Wednesday, June 26, 2013

Why Did You Marry Your Spouse?

This was a question recently posed on a forum I sometimes visit, and I got to thinking about why it was I actually married Ed. This was my response:

This may sound silly and simplistic at first, and it is, but hear me out.

I married my husband because I like him and wanted to create a life with him. I make a conscious effort to continue finding things about my husband that I like. He does things that frustrate me too - as I'm sure there are things I do that bug him - but I try very hard to ignore or conveniently forget those things and focus on the things I like about him.

I loved him very soon after we met and the feeling was mutual, and inexplicably, even before we met (we're an Internet romance), we knew that this was The Person (tm). We discussed our thoughts about our futures with each other before we were even dating, just getting a feel about each other. We were open with each other; I have found him easier to be open with than anyone I've ever met; I can share with him my vulnerabilities and fears, and he knows the best ways to comfort and support me.

We have similar senses of humor; we enjoy talking to each other about our days at work. We like travel to weird places and thinking about where we'd like to travel (this is big; my husband is former commercial pilot and at one point he'd been involved with a woman who was afraid to fly and panicked whenever he went to work, whereas I've held a passport since I was 7 - 30 years ago, now - and lived abroad, and dig airplanes and airports).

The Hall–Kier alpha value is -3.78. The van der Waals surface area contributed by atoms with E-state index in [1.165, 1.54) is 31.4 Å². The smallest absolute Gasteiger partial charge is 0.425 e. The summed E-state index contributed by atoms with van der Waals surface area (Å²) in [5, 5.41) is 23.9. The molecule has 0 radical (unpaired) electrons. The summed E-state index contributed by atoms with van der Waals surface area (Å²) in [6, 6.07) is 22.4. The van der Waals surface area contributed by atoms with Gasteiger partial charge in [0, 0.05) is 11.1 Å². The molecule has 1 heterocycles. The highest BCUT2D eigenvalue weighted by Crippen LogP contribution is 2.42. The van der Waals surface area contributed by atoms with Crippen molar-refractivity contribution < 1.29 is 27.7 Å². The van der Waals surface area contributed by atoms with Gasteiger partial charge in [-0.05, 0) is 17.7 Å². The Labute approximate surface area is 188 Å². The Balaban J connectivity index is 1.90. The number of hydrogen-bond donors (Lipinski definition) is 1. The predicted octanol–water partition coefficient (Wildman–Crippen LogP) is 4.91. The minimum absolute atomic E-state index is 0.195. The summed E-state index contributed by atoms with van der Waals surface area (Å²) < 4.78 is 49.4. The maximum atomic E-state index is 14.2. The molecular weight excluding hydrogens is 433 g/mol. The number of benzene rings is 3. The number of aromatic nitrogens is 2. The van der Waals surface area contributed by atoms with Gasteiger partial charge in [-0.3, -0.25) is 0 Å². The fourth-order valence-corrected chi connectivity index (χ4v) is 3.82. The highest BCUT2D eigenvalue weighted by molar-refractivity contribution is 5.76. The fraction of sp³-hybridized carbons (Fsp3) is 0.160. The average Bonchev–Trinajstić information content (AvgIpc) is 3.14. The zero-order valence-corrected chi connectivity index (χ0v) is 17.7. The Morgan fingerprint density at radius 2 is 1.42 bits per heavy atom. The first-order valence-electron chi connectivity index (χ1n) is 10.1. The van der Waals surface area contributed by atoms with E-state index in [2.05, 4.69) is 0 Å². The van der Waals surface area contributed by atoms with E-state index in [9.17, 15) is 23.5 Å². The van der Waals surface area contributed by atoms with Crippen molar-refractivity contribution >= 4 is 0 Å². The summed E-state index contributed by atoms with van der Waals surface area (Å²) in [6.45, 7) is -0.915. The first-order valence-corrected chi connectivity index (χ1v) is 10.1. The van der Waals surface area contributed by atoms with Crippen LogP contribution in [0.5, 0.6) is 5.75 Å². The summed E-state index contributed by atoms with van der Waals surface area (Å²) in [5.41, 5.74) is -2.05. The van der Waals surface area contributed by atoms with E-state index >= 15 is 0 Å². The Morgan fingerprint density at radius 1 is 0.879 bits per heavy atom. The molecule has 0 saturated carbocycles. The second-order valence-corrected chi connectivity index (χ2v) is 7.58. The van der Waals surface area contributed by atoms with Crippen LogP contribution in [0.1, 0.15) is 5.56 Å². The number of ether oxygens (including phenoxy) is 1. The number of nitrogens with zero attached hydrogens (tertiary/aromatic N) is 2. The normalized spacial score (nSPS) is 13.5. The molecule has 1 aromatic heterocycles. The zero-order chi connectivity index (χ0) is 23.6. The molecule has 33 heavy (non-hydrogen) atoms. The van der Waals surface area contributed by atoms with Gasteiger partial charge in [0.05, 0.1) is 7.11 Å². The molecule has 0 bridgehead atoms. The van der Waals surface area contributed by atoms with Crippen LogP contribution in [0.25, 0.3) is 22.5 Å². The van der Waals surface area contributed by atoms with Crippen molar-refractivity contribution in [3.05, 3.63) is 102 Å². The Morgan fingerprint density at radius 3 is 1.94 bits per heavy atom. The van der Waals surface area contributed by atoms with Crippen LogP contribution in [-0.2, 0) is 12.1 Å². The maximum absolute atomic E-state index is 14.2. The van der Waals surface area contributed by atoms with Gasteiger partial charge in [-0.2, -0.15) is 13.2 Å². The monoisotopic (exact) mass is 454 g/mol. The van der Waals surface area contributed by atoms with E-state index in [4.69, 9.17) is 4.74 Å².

We travel together well. More than anything else, this for us predicated success. I've heard Slate's Prudence emphasize the importance of sleeping together before marriage ("because otherwise how else will you know you're compatible?") but that we took a two-week multi-European-country trip before we got married (although after we'd gotten engaged; we had planned the trip before we got engaged) spoke volumes of how well we could navigate new landscapes and handle potentially difficult experiences on the fly. I'd actually say that traveling in such a capacity beforehand is a good predicator for success, but that's just my experience; your mileage may vary.

My husband supports my career goals, and doesn't think being a teacher is ridiculous or that my income is inconsequential. He thinks I should teach because I love it and it makes me happy. Period.

Friday, June 7, 2013

Weight Loss Advice & Losing Motivation